Schools are grappling with insufficient funding. As school budgets reach breaking point, there are inevitable consequences for the quality of education being provided to young people, as well as the working conditions of school staff.
New research from UNISON has shown that funding remains significantly below 2010 levels, and a pupil who started school in 2010 will have lost out on an average of £5,384 of funding as a result of budget cuts.
On a daily basis, this means larger class sizes, reduced access to student support services, cuts in extra-curricular activities provision like after-school clubs and trips, and reduced specialist support for SEND pupils.
It also means pupils and staff are learning and working in unsafe buildings, many of which contain asbestos and materials that were never intended to still be in use.
This is why UNISON members are emailing their local councillors, asking them to write to the Secretary for Education and ask for more money for schools.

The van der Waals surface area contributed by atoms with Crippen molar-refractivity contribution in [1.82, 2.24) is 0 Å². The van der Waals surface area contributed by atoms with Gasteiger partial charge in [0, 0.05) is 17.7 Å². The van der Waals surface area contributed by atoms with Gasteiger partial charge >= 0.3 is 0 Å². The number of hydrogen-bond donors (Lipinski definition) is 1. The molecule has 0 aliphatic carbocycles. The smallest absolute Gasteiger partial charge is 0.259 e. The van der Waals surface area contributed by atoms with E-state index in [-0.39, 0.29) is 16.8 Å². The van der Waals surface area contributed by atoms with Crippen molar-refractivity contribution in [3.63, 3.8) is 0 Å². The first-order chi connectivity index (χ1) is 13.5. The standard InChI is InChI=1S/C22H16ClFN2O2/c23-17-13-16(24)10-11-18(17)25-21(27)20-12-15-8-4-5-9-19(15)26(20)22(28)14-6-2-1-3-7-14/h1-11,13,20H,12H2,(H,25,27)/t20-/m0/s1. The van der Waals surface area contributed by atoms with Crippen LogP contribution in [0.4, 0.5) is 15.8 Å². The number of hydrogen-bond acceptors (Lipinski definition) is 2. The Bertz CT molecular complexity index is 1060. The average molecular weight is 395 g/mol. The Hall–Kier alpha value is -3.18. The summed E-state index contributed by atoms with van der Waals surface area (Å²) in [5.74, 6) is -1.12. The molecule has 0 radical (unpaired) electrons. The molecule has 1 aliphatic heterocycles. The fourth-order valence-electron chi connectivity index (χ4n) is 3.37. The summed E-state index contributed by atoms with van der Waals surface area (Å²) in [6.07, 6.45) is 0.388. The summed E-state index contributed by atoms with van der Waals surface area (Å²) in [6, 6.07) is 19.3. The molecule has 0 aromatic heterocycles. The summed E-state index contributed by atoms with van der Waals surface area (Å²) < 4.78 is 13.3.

UNISON wants Secretary of State for Education Gillian Keegan to consider the impact that chronic underfunding has had on our schools and on the life-chances of children and young people, and is calling for her to:
- increase per pupil funding so that schools can continue to deliver excellent education;
- reverse the cuts to schools capital funding, and ensure sufficient funding is available for schools to repair or replace all defective elements;
- ensure SEND pupils don’t miss out by investing in specialist provision and support staff in schools.
Thanks to UNISON members taking action, over 150 councillors have added their name so far, including councillors and council leaders from Labour, Green, Liberal Democrat and Conservative parties.
UNISON general secretary Christina McAnea said: “The government can’t seriously believe that cutting school funding is a route to better education and improved outcomes for children and young people.
“In every community, cash-strapped schools and schools staff are in crisis. And although they continue to go above and beyond to support pupils, this isn’t sustainable.
“Thirteen years of dwindling school budgets has taken its toll on the life chances of children and young people, and on staff morale.
“Local councillors can join UNISON’s action by forcing the government to take a serious look at the impact of its failures and to deliver fair school funding.”